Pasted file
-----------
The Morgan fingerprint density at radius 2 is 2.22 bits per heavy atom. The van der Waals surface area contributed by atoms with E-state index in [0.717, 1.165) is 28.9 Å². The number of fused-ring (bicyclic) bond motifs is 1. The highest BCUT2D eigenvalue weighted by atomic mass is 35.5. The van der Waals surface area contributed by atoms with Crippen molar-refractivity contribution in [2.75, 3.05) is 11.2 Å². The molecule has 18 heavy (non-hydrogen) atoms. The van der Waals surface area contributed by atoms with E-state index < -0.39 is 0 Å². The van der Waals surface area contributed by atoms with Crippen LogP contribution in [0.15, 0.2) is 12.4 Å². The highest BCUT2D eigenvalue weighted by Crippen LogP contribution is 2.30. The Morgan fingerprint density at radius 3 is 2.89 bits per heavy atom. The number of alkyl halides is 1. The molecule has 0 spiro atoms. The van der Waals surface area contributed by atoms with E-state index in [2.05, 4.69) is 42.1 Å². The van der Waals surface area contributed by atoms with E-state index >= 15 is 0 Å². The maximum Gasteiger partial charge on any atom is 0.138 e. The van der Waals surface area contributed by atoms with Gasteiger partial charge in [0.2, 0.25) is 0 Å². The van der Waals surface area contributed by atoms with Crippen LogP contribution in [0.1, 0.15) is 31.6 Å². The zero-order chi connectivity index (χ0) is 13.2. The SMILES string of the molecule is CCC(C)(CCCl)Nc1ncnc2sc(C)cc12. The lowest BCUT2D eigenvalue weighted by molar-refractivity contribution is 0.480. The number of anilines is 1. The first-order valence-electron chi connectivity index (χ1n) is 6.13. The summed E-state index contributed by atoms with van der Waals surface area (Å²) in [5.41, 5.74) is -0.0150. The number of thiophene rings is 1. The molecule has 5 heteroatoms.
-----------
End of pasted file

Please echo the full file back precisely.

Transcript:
The Morgan fingerprint density at radius 2 is 2.22 bits per heavy atom. The van der Waals surface area contributed by atoms with E-state index in [0.717, 1.165) is 28.9 Å². The number of fused-ring (bicyclic) bond motifs is 1. The highest BCUT2D eigenvalue weighted by atomic mass is 35.5. The van der Waals surface area contributed by atoms with Crippen molar-refractivity contribution in [2.75, 3.05) is 11.2 Å². The molecule has 18 heavy (non-hydrogen) atoms. The van der Waals surface area contributed by atoms with E-state index < -0.39 is 0 Å². The van der Waals surface area contributed by atoms with Crippen LogP contribution in [0.15, 0.2) is 12.4 Å². The highest BCUT2D eigenvalue weighted by Crippen LogP contribution is 2.30. The Morgan fingerprint density at radius 3 is 2.89 bits per heavy atom. The number of alkyl halides is 1. The molecule has 0 spiro atoms. The van der Waals surface area contributed by atoms with E-state index in [2.05, 4.69) is 42.1 Å². The van der Waals surface area contributed by atoms with E-state index >= 15 is 0 Å². The maximum Gasteiger partial charge on any atom is 0.138 e. The van der Waals surface area contributed by atoms with Gasteiger partial charge in [0.2, 0.25) is 0 Å². The van der Waals surface area contributed by atoms with Crippen LogP contribution in [0.1, 0.15) is 31.6 Å². The zero-order chi connectivity index (χ0) is 13.2. The SMILES string of the molecule is CCC(C)(CCCl)Nc1ncnc2sc(C)cc12. The lowest BCUT2D eigenvalue weighted by molar-refractivity contribution is 0.480. The number of anilines is 1. The first-order valence-electron chi connectivity index (χ1n) is 6.13. The summed E-state index contributed by atoms with van der Waals surface area (Å²) in [5.41, 5.74) is -0.0150. The number of thiophene rings is 1. The molecule has 5 heteroatoms.